I recently had the privilege of hearing Elizabeth Boyle give a talk on how to write a romance novel. One of the ideas she presented was that people change in four predictable steps: Denial, Resistance, Exploration, and Acceptance.
Elizabeth first came upon these steps in some Corporate America charm school class intended to bring unconventional employees into the behavioral fold. Rather than become a conventional employee, Elizabeth heard this information as a description of a romance hero or heroine’s character arc in a well written novel.
I think that’s pretty clever, to connect these seemingly unrelated dots, and better yet, the four steps are simple and intuitively applicable. Nobody likes to admit a cherished dream, self-image, career plan, or relationship needs an overhaul or trip to the rubbish heap. We minimize, deny, rationalize, avoid, and just plain refuse to deal with realities that hurt.
When the weight of evidence is overwhelming, we’ll entertain—purely theoretically—that some other approach might be worth a glance, and so forth.
But then I tried to find a situation in my life where I underwent a significant change by traveling this arc, I came up empty handed. I didn’t resist giving up on a hard sciences career—I dropped calculus and was relieved to turn my back once and for all on esoteric math.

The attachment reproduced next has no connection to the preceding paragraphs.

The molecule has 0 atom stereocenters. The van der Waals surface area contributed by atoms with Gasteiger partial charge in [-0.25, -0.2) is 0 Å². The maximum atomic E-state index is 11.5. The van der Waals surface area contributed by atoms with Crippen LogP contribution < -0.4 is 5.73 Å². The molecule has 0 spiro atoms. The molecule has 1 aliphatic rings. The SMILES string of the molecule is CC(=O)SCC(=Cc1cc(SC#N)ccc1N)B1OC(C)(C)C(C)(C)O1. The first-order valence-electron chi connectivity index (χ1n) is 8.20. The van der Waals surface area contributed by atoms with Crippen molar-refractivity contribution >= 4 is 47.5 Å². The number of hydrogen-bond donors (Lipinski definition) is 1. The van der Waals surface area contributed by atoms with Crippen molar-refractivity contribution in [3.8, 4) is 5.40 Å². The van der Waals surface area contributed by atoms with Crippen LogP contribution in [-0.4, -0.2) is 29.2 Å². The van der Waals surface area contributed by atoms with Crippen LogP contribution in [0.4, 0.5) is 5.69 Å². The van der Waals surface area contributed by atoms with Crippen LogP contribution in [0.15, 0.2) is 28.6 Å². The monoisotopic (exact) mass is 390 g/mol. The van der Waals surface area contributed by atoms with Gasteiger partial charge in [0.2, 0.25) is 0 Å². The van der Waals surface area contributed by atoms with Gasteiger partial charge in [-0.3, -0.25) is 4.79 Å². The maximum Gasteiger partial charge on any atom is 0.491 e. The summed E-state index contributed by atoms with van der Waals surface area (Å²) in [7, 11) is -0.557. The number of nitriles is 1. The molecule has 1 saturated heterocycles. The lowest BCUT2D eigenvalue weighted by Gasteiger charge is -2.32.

I didn’t fight against putting away my musical skills—I was done, done, done with that.
I didn’t rail against the concept of marriage only to gradually accept the idea that I’d met Mr. Right. Himself proposed and I said yes.
In my experience, which is of course limited, I’ve found I’m more likely to change a little at a time, and in a context where I have love and support. I’ve gradually stopped overfunctioning in nineteen directions at once, as I’ve trusted more to friends and family to be there for me when I stumble. I’ve slowly, slowly come to terms with many of the body issues that plague the American female, mostly as a function of being around people who regard me highly, and without respect to my appearance.
What makes us change for the better? Is there a nice, tidy progression of steps—or maybe one for changes that require we give something up rather than simply acquire something new? I would think, as a child welfare attorney, this question of how we turn toward the light would be well studied…but it isn’t.
Not unless you consider the model suggested over and over again—to the tune of a billion dollar industry—by the modern romance novel: We change for the better when somebody loves us, and we love them, so much, that we find the courage to risk our very self-concept in an effort to safeguard that person’s wellbeing.
I say we change for the better because of love and courage, not because life paints us into a corner where change is the only sensible course.
What do you say? To one commenter below, I’ll send a signed copy of Cathy Maxwell’s “The Seduction of Scandal.”